Ross and Rachel: The Couple We Loved, But Not the Relationship We Wanted

Published on January 4, 2020

One of the most famous characters so far also has serious relationship problems that we can’t let go of. Friends, the TV show, was notorious for the introduction and the tease that was Ross and Rachel, played by David Schwimmer and Jennifer Aniston.

The first episode starts with complains about divorcing Carol and his desire to still get married when Rachel shows up in a wedding dress. On the other hand, if we put aside emotion and kick logic into gear, there’s something far more puzzling and heartbreaking about the TV-sitcom’s on-and-off relationship.

Through Ross’s inquisitive and almost cocky demeanor, he almost comes off as abusive to Rachel. Yet, for some reason, Ross fans have found a way to justify the behavior, even with his insecurity, jealousy, and at times, manipulation.

Ross’s lack of emotional control and instability throughout, arguably, nine out of the ten seasons is somewhat funny. Yet, this does’t mean that it was acceptable.

Here are 10 incidents we listed:

Incident #1: The “Pro’s and Con’s List”

To choose between his girlfriend Julie and the girl he could never have, Ross makes a list of the good and bad things he thinks about them.

Oh dear god, the pros and cons list expressly points out the flaws both women had. This never ends well for anyone, and it most certainly didn’t for Ross.

On the list, he puts Rachel as spoiled and dismisses her as “just a waitress.”

For the first time in the show, he disqualifies her job while touting his own PhD. But let’s be honest, a degree doesn’t necessarily make him or anyone else a better person.

After that she dates Russ, a guy that looks just like Ross. Was it to bother him unconsciously? Or was it a desperate move to be with him?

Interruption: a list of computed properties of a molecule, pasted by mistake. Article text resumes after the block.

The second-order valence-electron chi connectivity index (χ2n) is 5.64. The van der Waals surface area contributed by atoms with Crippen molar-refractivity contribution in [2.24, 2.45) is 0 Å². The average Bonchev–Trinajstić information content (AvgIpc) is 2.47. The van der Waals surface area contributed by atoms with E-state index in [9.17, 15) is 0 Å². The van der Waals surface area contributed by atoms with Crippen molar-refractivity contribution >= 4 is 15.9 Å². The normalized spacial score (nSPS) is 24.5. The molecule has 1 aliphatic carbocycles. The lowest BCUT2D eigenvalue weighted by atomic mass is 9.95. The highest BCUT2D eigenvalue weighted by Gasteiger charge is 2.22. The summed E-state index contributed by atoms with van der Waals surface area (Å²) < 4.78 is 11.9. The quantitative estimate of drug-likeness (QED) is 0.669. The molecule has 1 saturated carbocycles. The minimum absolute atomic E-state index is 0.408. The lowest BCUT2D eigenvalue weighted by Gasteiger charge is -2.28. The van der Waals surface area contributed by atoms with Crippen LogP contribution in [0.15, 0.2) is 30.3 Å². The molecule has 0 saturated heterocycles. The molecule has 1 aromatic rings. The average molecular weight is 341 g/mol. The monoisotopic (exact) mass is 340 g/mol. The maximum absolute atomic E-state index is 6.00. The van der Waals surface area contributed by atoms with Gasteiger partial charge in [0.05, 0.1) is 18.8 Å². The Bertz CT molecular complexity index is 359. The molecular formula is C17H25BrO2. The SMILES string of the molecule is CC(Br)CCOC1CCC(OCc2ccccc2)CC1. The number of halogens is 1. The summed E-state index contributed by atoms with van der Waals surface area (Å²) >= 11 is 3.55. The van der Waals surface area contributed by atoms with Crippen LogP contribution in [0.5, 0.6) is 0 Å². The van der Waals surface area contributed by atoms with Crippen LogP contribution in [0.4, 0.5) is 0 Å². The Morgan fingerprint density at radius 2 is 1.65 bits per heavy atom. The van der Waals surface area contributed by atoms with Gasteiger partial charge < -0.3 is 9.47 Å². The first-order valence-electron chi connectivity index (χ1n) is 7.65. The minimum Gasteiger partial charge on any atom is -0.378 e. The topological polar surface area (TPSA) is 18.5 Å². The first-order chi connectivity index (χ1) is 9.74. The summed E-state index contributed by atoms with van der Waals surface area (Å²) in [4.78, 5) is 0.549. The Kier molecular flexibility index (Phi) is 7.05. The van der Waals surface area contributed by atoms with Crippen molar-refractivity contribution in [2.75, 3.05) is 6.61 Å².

Incident #2: “WE WERE ON A BREAK!!”

When Mark Robinson (Steven Eckholdt), yes we all hate that guy, is offered a job at Bloomingdale’s, everything changed with the Ross and Rachel dynamic. It also led to the most famous scene out of all ten seasons.

Can you guess what that scene was?

Of course, Ross starts getting jealous and demonstrates even more manipulative behavior. She says that he doesn’t have time for him “just because of a job” and his journey throughout the episode revolves around making her choose between her new job and him, which is straight up jealousy.

From one point of view, it seems that Ross was only trying to show his love and affection for the one girl he could never have, who went all of high school without paying the slightest bit of attention to him. We do feel for him, but it doesn’t make the character’s obsession and paranoia more acceptable.

Instead of communicating to one another, Ross went out to a bar, got drunk, hooked up with a chick…and went so far as to hide her in his apartment when Rachel surprisingly showed up to make things up. And what did he do? Tried to hide it as long as possible to “make it work with Rachel” based on omission.

Because of his insecurity problems, he calls Rachel all the time, sends gifts to her office, and shows up while she is working her new job. What seem like simple acts of love turn into more manipulative and controlling behavior. Concerning?

Incident #3: A Choice “For Emily”

This is one of the most insane acts: on the altar, Ross says Rachel’s name instead of Emily’s. However, he tells Rachel to join him in Greece and leave her alone.

After a while, Emily calls him and say he has two options: stay married and stop talking with Rachel or break up. As result, his choice is stop talking with Rachel to “fix his mistake.”

At same time, we notice Emily’s abusive behavior making him choose between his relationship and friends. Clearly it’s also not normal to be with someone that makes you choose, even if they made mistakes.

Yes, he should’ve had emotional responsibility with both of them but one fact doesn’t deny the other.

Incident #4: When He Counts How Many Times He Had Sex With Rachel

Ross gets a new couch and the seller doubts Ross and Rachel were together. So Ross’s way to solve his fragile masculinity problem here is to answer with the number of times they’ve had sex.

No way to defend Ross for this just to prove his masculinity somehow, choosing to behave as an idiot. This only indicates that he may be crazy and kind of a pervert. Who would do something like this?

His insecurity accumulated over the years and feeling like he’s “not enough for her” maybe interfered on this one to prove others that he was more than enough for her.

Incident #5: When He Refuses to Annul His Marriage With Rachel

On the episode titled The One in Vegas, Ross and Rachel get drunk and get married in a chapel. After finding out what happened in the night before, Rachel starts asking for annulment and he agrees, saying that everything was solved…. but it was not true.